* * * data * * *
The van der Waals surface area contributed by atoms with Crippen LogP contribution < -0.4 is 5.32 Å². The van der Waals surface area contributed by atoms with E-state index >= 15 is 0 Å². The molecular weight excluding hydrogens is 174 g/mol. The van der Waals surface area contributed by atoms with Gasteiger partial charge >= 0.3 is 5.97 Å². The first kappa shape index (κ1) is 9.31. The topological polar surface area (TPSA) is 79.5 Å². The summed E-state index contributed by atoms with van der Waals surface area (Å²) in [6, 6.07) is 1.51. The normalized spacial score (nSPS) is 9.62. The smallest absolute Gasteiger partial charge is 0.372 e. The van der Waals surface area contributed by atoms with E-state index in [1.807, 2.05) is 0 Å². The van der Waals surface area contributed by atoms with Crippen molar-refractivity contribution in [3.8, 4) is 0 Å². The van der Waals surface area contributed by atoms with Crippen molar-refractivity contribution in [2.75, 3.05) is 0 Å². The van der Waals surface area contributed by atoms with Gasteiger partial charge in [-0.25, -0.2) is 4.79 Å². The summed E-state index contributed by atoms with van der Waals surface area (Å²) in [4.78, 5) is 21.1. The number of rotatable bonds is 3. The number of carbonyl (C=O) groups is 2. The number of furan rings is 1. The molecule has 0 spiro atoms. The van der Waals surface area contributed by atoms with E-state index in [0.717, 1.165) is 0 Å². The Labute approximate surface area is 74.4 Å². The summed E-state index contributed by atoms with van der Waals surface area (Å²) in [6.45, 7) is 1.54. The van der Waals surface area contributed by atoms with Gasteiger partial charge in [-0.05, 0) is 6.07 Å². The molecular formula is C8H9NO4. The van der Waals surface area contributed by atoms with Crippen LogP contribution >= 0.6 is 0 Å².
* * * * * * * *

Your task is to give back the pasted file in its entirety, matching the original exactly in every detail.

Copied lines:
The van der Waals surface area contributed by atoms with Crippen LogP contribution < -0.4 is 5.32 Å². The van der Waals surface area contributed by atoms with E-state index >= 15 is 0 Å². The molecular weight excluding hydrogens is 174 g/mol. The van der Waals surface area contributed by atoms with Gasteiger partial charge >= 0.3 is 5.97 Å². The first kappa shape index (κ1) is 9.31. The topological polar surface area (TPSA) is 79.5 Å². The summed E-state index contributed by atoms with van der Waals surface area (Å²) in [6, 6.07) is 1.51. The normalized spacial score (nSPS) is 9.62. The smallest absolute Gasteiger partial charge is 0.372 e. The van der Waals surface area contributed by atoms with E-state index in [1.807, 2.05) is 0 Å². The van der Waals surface area contributed by atoms with Crippen molar-refractivity contribution in [3.8, 4) is 0 Å². The van der Waals surface area contributed by atoms with Crippen molar-refractivity contribution in [2.75, 3.05) is 0 Å². The van der Waals surface area contributed by atoms with Gasteiger partial charge in [-0.25, -0.2) is 4.79 Å². The summed E-state index contributed by atoms with van der Waals surface area (Å²) in [4.78, 5) is 21.1. The number of rotatable bonds is 3. The number of carbonyl (C=O) groups is 2. The number of furan rings is 1. The molecule has 0 spiro atoms. The van der Waals surface area contributed by atoms with E-state index in [0.717, 1.165) is 0 Å². The Labute approximate surface area is 74.4 Å². The summed E-state index contributed by atoms with van der Waals surface area (Å²) in [6.45, 7) is 1.54. The van der Waals surface area contributed by atoms with Gasteiger partial charge in [-0.05, 0) is 6.07 Å². The molecular formula is C8H9NO4. The van der Waals surface area contributed by atoms with Crippen LogP contribution >= 0.6 is 0 Å².